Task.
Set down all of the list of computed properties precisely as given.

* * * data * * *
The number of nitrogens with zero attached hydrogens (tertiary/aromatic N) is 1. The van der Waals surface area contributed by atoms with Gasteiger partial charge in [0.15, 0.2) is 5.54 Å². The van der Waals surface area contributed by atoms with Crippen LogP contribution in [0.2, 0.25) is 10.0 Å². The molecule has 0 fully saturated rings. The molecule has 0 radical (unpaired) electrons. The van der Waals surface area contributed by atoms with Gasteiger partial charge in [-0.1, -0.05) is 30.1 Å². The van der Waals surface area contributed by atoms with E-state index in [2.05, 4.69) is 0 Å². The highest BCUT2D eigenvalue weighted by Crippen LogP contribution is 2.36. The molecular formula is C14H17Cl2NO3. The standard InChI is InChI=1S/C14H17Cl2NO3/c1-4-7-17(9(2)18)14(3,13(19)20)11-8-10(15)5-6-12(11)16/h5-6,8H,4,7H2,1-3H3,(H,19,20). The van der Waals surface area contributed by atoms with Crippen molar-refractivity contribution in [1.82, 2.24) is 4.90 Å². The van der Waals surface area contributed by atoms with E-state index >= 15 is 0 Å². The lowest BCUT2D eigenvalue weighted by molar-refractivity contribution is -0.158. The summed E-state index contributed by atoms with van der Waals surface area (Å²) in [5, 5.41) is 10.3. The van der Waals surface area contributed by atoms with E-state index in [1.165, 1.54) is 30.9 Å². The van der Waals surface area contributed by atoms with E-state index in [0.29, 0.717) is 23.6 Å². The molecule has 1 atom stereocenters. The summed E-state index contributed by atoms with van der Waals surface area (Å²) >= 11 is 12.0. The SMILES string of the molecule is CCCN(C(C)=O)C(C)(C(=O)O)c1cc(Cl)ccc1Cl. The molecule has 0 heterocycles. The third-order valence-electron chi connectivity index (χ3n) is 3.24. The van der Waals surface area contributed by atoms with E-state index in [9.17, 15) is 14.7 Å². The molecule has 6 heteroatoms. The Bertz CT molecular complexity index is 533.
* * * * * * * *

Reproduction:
The number of nitrogens with zero attached hydrogens (tertiary/aromatic N) is 1. The van der Waals surface area contributed by atoms with Gasteiger partial charge in [0.15, 0.2) is 5.54 Å². The van der Waals surface area contributed by atoms with Crippen LogP contribution in [0.2, 0.25) is 10.0 Å². The molecule has 0 fully saturated rings. The molecule has 0 radical (unpaired) electrons. The van der Waals surface area contributed by atoms with Gasteiger partial charge in [-0.1, -0.05) is 30.1 Å². The van der Waals surface area contributed by atoms with E-state index in [2.05, 4.69) is 0 Å². The highest BCUT2D eigenvalue weighted by Crippen LogP contribution is 2.36. The molecular formula is C14H17Cl2NO3. The standard InChI is InChI=1S/C14H17Cl2NO3/c1-4-7-17(9(2)18)14(3,13(19)20)11-8-10(15)5-6-12(11)16/h5-6,8H,4,7H2,1-3H3,(H,19,20). The van der Waals surface area contributed by atoms with Crippen molar-refractivity contribution in [1.82, 2.24) is 4.90 Å². The van der Waals surface area contributed by atoms with E-state index >= 15 is 0 Å². The lowest BCUT2D eigenvalue weighted by molar-refractivity contribution is -0.158. The summed E-state index contributed by atoms with van der Waals surface area (Å²) in [5, 5.41) is 10.3. The van der Waals surface area contributed by atoms with E-state index in [1.165, 1.54) is 30.9 Å². The van der Waals surface area contributed by atoms with E-state index in [0.29, 0.717) is 23.6 Å². The molecule has 1 atom stereocenters. The summed E-state index contributed by atoms with van der Waals surface area (Å²) >= 11 is 12.0. The SMILES string of the molecule is CCCN(C(C)=O)C(C)(C(=O)O)c1cc(Cl)ccc1Cl. The molecule has 0 heterocycles. The third-order valence-electron chi connectivity index (χ3n) is 3.24. The van der Waals surface area contributed by atoms with E-state index in [9.17, 15) is 14.7 Å². The molecule has 6 heteroatoms. The Bertz CT molecular complexity index is 533.